Finding a VoicePosted: December 14, 2016
This exhibition has welcomed perspective and reflection to its visitors—an outlet for expression and an experience where people are thrust into a multisensory experience that activates emotions implicitly and explicitly. I wanted to share my experience and reflection to the exhibit from the perspective as a docent, surrounded by the artwork including Upresting by Adam Holofcener and the Counter-Archive Project by Antonio McAfee.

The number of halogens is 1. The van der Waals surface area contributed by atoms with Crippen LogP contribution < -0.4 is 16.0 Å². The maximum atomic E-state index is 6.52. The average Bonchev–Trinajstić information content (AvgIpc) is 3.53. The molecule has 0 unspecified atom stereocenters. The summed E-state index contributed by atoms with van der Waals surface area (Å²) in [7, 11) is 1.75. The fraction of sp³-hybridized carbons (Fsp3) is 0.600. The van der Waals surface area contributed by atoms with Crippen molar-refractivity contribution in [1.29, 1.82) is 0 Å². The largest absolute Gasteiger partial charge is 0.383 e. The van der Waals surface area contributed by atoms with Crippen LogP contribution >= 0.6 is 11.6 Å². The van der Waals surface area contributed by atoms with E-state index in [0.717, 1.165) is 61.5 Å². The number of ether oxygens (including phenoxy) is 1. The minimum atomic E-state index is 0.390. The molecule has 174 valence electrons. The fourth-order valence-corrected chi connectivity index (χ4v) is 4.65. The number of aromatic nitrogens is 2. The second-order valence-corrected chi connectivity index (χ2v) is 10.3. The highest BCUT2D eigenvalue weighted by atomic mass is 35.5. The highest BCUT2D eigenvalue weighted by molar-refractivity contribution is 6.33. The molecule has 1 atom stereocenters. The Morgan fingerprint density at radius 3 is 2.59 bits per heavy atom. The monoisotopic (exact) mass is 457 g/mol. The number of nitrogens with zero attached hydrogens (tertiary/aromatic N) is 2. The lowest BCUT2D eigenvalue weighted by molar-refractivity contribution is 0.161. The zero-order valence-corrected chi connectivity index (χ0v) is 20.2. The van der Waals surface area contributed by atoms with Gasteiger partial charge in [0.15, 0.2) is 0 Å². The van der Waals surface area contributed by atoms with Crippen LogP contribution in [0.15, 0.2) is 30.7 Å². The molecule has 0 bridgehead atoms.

Black Maths has allowed me to address emotions, reflect and contemplate on past and current events surrounding issues of inequality. Upresting is a powerful piece that allows people to have a voice—to speak into the microphone and become a part of the protests of the 2015 Baltimore Uprising. I have always been a quiet person; I observe and rarely speak out. In the past few years I have gained the confidence to speak out on important issues. This exhibit was an opportunity for many to express their emotions about the current state of our country, the unjust treatment of people of color, the election results, and to add their voices to the collective sea of unrest and anger. As millennials, information is thrown at us constantly through technology and several media outlets. We must sift through a wealth of information and interpret the world through what we see and experience. In my opinion, it isn’t acceptable to be silent or willingly blind to our privilege. Silence is compliance and silence is privilege, and this piece symbolizes the need for us to stand up and speak against racism, discrimination, and police brutality. Sitting in the gallery constantly submerged in the mix of voices, images, and spaces threw me into the experience and forced me to confront these thoughts. The art served as a constant reminder that issues of inequality in the black community, police brutality, institutionalized racism, discrimination, and more still exist and remain in full force. Although slavery has been abolished, racism has not disappeared, it has evolved. I have always found an outlet in music. I believe that music is poetry that artists use to vocalize and articulate their experiences. In “Black America Again”, a song written by Common, a rapper from Chicago, known for his powerful and socially conscious lyricism, discusses the issues of the perpetual misrepresentation of black people in the US. I interpreted Antonio McAfee’s Counter-Archive Project to bring these same issues to light. In the song, Common addresses discrimination, opening with the lyrics “Here we go, here, here we go again… Trayvon’ll never get to be an older man. Black children, they childhood stole from them”. This lyric refers to the tragic murder of Trayvon Martin, an unarmed 16 year old African American boy killed in 2012 when walking to his father’s house through a gated community. Common continues his verse with “The new plantation, mass incarceration… instead of educate, they’d rather convict the kids… From schools to prison y’all, they tryna pipe us. Tell your political parties invite us instead of making broke laws to spite us” and “The color of my skin, they comparing it to sin.. The darker it gets, the less fairer it has been”. In this part of the song, he refers to the school to prison pipeline, institutionalized racism, and discrimination. This made me think about the way the system deals with communities with high crime rates. Instead of attacking the root of the problem and providing better opportunities through education, the government criminalizes and convicts those who had no other choice but to be involved in illicit activities. This album came out in November right after the exhibit opened. I used to come to work and sit at the desk and experience the Counter-Archive Project. I would see the faces of African American men and women from the 1900s distorted and represented in new ways and I listened to the echoes and distortion of men and women marching together in response to the death of Freddie Gray to protest the unjustified killings of black Americans. I listened to this album repeatedly after I got off work. Listening to others articulate thoughts that I could not helped me understand even more. Being immersed in this experience allowed me to organize my thoughts on the treatment of black people in our country. I gained more perspective through the emotional context of these issues rather than just seeing news story after news story. Racism is real, police brutality is real, and discrimination is real. These statements must be seen, heard, and engrained in the brain of every single person to activate change. The last line of “Black America Again” is echoed by Stevie Wonder, “We are rewriting the black American story…”—it is up to us to change the course of history and let our voices be heard.